Aug 1, 2023 - Energy & Environment

UK's North Sea move shows tensions between energy security, climate

Illustration: Tiffany Herring/Axios

The United Kingdom now finds itself at the epicenter of global tensions between energy security and lofty climate goals, which are playing out ahead of the COP28 conference in Dubai.

Driving the news: Prime minister Rishi Sunak announced plans on Monday to issue more than 100 new oil and gas drilling licenses in the North Sea, along with approvals for carbon capture and storage sites and hydrogen projects.

Why it matters: The move signals the West's continued appetite for more secure fossil fuel supplies. That inevitably runs counter to climate change goals, which have taken on new significance as heat waves swamp much of the world.

  • The Sunak government insists that more drilling is compatible with the country's 2050 net zero emissions target.

The big picture: Spiking energy prices acutely impacted the U.K. after Russia invaded Ukraine last year.

  • Sunak is framing the move as key to the country's energy security, while also claiming that North Sea-produced gas is far less carbon intensive than imported liquefied natural gas.
  • Since the U.K.'s oil and gas production has been falling quickly, the new developments would arrest the decline, a government statement said, rather than leading to a net production increase.
  • Climate activists and scientists are slamming the new drilling plans as sending a "wrecking ball" through the U.K.'s climate goals.

Zoom in: On climate and energy issues, the U.K. has parallels with the U.S. and Australia, with the three allies each playing host to robust climate change contrarian movements.

  • National governments have see-sawed between aggressive climate objectives, and fossil fuel-friendly administrations.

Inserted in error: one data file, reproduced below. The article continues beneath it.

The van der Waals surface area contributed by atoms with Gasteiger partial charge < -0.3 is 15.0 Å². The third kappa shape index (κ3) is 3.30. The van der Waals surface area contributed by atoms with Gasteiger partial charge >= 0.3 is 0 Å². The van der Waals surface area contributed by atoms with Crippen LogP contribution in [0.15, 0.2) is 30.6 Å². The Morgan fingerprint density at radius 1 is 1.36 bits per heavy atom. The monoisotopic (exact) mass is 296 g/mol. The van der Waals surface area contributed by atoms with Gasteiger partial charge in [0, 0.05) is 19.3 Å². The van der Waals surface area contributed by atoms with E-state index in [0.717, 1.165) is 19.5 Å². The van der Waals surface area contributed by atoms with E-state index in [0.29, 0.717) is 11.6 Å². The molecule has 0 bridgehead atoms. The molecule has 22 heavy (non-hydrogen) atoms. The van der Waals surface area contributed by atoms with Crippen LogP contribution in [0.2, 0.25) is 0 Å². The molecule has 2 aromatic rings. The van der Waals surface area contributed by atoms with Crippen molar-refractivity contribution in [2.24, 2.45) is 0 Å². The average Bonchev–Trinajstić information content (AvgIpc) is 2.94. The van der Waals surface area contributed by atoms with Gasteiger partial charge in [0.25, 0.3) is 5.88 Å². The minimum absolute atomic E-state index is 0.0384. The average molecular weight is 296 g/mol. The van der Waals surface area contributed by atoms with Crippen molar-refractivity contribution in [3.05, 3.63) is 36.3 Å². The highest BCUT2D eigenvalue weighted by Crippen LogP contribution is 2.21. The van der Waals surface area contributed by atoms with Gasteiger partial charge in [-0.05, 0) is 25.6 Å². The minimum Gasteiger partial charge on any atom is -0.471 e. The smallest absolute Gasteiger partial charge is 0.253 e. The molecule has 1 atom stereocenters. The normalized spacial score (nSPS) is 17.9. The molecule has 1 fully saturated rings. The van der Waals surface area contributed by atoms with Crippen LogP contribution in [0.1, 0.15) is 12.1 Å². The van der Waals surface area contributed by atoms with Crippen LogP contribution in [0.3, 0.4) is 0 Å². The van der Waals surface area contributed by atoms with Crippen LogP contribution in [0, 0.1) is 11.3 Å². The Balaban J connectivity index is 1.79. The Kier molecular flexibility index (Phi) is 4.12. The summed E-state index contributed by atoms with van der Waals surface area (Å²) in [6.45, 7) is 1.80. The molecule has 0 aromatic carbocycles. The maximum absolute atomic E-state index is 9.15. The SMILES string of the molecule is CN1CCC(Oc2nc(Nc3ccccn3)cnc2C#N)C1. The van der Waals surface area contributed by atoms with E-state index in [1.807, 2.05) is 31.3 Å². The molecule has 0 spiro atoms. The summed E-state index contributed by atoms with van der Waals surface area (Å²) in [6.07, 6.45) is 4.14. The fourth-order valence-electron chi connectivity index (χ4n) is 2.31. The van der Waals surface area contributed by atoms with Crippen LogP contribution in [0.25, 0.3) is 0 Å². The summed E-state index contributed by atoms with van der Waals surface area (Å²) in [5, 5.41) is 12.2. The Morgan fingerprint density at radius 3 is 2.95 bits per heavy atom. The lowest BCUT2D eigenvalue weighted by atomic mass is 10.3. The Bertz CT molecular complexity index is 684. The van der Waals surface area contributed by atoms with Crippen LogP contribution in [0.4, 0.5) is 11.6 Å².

What they're saying: "Even when we've reached net zero in 2050, a quarter of our energy needs will come from oil and gas," Sunak said in a statement.

Flashback: When the UK hosted COP26 in Glasgow, then-prime minister Boris Johnson positioned the country at the forefront of climate action.

The big picture: Now Sunak's government, battered in the polls, is taking a different approach to energy transition, betting that voters will reward him and his Conservative party.

  • "We're going to do that in a proportionate and pragmatic a way that doesn't unnecessarily give people more hassle and more costs in their lives," Sunak told reporters last week about his approach to net zero.
  • The government is reportedly considering modifying a planned 2030 ban on the sale of new gasoline and diesel powered cars. Other measures to decarbonize homes and transportation are reportedly under review, too.
  • Meanwhile, Sunak's rival Labour Party has endorsed a ban on new oil and gas drilling in the North Sea.

Context: Studies show the world must cut greenhouse gas emissions quickly and steeply, reaching net zero emissions by midcentury in order to have a chance of limiting climate change's severity below potentially catastrophic levels.

Yes, but: So far, countries are nowhere close to being on that path.

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